Byzantium: The Early Centuries
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Byzantium: The Early Centuries (A History of Byzantium #1)

4.28 of 5 stars 4.28  ·  rating details  ·  745 ratings  ·  42 reviews
"This book tells the story of the Byzantine Empire from its beginnings to the emergence of its only European rival, the Holy Roman Empire, with the coronation of Charlemagne on Christmas Day AD 800.
Hardcover, American, 408 pages
Published March 18th 1989 by Knopf (first published 1988)
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(showing 1-30 of 1,679)
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David
I love the way Norwich delves into the labyrinthine politics of the time. I haven't read the other two books in the series, but some day I will, perhaps when I'm old and grey and good for nothing else. So that hopefully will be a while yet. Norwich writes wittily and knowledgeably as one of the leading experts. I think I have a problem with time and change. I watched a BBC documentary series about Turkey in 1971 called The Gates of Asia. I remembered him having a healthy virility about him, sunb...more
Barry
This is a finely told history of the early part of the Byzantine Empire. With colorful stories, in depth research, and a seeming fairness, Mr. Norwich has done justice to the history of Byzantium. Though the history is convoluted and filled with scores of names and important details, there is an order here that makes the story easy enough to follow. Along the journey fascinating anecdotes and personalities emerge, along with occasional analysis which seems even-handed and balanced in an effort t...more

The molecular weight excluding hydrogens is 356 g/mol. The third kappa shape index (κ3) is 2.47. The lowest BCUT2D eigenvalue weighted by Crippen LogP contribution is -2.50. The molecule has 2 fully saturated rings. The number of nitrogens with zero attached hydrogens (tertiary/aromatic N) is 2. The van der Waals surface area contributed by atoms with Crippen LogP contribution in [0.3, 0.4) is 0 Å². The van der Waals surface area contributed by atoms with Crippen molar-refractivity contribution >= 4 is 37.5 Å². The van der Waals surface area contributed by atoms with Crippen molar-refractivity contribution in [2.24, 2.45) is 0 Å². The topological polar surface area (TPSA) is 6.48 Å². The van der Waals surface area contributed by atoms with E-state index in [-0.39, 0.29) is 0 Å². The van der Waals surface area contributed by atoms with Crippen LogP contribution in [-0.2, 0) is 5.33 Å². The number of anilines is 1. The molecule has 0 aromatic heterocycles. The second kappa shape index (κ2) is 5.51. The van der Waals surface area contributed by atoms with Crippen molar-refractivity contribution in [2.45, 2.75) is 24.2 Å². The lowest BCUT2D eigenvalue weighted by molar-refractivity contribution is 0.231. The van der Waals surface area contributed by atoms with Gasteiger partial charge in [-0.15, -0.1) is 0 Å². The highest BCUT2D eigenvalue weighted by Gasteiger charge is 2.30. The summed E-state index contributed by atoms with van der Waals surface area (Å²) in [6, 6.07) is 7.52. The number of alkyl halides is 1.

Chase Parsley
THIS IS HISTORY AT ITS FINEST. Infinity plus one out of infinity stars...Norwich triumphs! The Byzantines brim with Roman pride, brainwashed Christianity, brutal violence, and a near constant struggle for power. Norwich breathes life into the "Dark Ages" like never before. This first of three books covers the late 200s to the early 800s, and I was shocked at the fantastic stories and vital historical connections made throughout. Any professional or amateur historian ought to read this; I know I...more
Pbwritr
This book starts out in the early 200s of the Roman Empire, with Emperor Diocletian deciding to share his power with a co-emperor, and each of them then divides their responsibility for their respective regions with a Caesar who is supposed to succeed them. Four men with lusts for power. Doesn't turn out so amicably. Byzantium becomes the power center of the eastern part of the Empire, and Rome's luster is fading. Constantine the Great isn't just baptized into Christianity, he is a fundamental f...more